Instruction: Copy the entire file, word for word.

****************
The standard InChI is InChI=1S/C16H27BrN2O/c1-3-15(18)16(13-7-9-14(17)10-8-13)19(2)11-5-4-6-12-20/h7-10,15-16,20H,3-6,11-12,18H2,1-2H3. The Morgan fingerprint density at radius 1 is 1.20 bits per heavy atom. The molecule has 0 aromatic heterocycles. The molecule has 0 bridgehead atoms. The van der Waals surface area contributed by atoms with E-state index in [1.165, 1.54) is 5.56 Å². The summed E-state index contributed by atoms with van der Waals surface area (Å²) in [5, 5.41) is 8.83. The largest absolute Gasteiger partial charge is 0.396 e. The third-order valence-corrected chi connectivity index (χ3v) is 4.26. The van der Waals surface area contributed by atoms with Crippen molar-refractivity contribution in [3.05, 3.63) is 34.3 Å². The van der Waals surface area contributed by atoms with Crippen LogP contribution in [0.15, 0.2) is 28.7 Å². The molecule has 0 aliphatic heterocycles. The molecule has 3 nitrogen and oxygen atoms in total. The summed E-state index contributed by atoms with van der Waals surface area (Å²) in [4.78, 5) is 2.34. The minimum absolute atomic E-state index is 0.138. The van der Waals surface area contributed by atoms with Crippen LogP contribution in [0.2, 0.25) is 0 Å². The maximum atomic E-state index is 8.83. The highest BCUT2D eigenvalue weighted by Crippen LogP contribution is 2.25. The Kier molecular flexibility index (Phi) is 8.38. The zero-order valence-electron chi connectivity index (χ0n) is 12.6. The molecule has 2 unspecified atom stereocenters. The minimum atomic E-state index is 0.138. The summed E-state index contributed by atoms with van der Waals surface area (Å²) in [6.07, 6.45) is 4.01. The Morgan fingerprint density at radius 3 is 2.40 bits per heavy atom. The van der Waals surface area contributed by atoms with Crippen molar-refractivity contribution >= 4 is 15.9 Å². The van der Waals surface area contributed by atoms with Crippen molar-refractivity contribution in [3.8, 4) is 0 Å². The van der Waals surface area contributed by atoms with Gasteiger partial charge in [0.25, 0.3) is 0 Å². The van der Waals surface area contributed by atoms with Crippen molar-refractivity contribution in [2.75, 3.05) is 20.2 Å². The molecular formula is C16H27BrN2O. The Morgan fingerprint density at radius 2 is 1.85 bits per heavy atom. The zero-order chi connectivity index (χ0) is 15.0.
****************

The standard InChI is InChI=1S/C16H27BrN2O/c1-3-15(18)16(13-7-9-14(17)10-8-13)19(2)11-5-4-6-12-20/h7-10,15-16,20H,3-6,11-12,18H2,1-2H3. The Morgan fingerprint density at radius 1 is 1.20 bits per heavy atom. The molecule has 0 aromatic heterocycles. The molecule has 0 bridgehead atoms. The van der Waals surface area contributed by atoms with E-state index in [1.165, 1.54) is 5.56 Å². The summed E-state index contributed by atoms with van der Waals surface area (Å²) in [5, 5.41) is 8.83. The largest absolute Gasteiger partial charge is 0.396 e. The third-order valence-corrected chi connectivity index (χ3v) is 4.26. The van der Waals surface area contributed by atoms with Crippen molar-refractivity contribution in [3.05, 3.63) is 34.3 Å². The van der Waals surface area contributed by atoms with Crippen LogP contribution in [0.15, 0.2) is 28.7 Å². The molecule has 0 aliphatic heterocycles. The molecule has 3 nitrogen and oxygen atoms in total. The summed E-state index contributed by atoms with van der Waals surface area (Å²) in [4.78, 5) is 2.34. The minimum absolute atomic E-state index is 0.138. The van der Waals surface area contributed by atoms with Crippen LogP contribution in [0.2, 0.25) is 0 Å². The maximum atomic E-state index is 8.83. The highest BCUT2D eigenvalue weighted by Crippen LogP contribution is 2.25. The Kier molecular flexibility index (Phi) is 8.38. The zero-order valence-electron chi connectivity index (χ0n) is 12.6. The molecule has 2 unspecified atom stereocenters. The minimum atomic E-state index is 0.138. The summed E-state index contributed by atoms with van der Waals surface area (Å²) in [6.07, 6.45) is 4.01. The Morgan fingerprint density at radius 3 is 2.40 bits per heavy atom. The van der Waals surface area contributed by atoms with Crippen molar-refractivity contribution >= 4 is 15.9 Å². The van der Waals surface area contributed by atoms with Crippen molar-refractivity contribution in [3.8, 4) is 0 Å². The van der Waals surface area contributed by atoms with Gasteiger partial charge in [0.25, 0.3) is 0 Å². The van der Waals surface area contributed by atoms with Crippen molar-refractivity contribution in [2.75, 3.05) is 20.2 Å². The molecular formula is C16H27BrN2O. The Morgan fingerprint density at radius 2 is 1.85 bits per heavy atom. The zero-order chi connectivity index (χ0) is 15.0.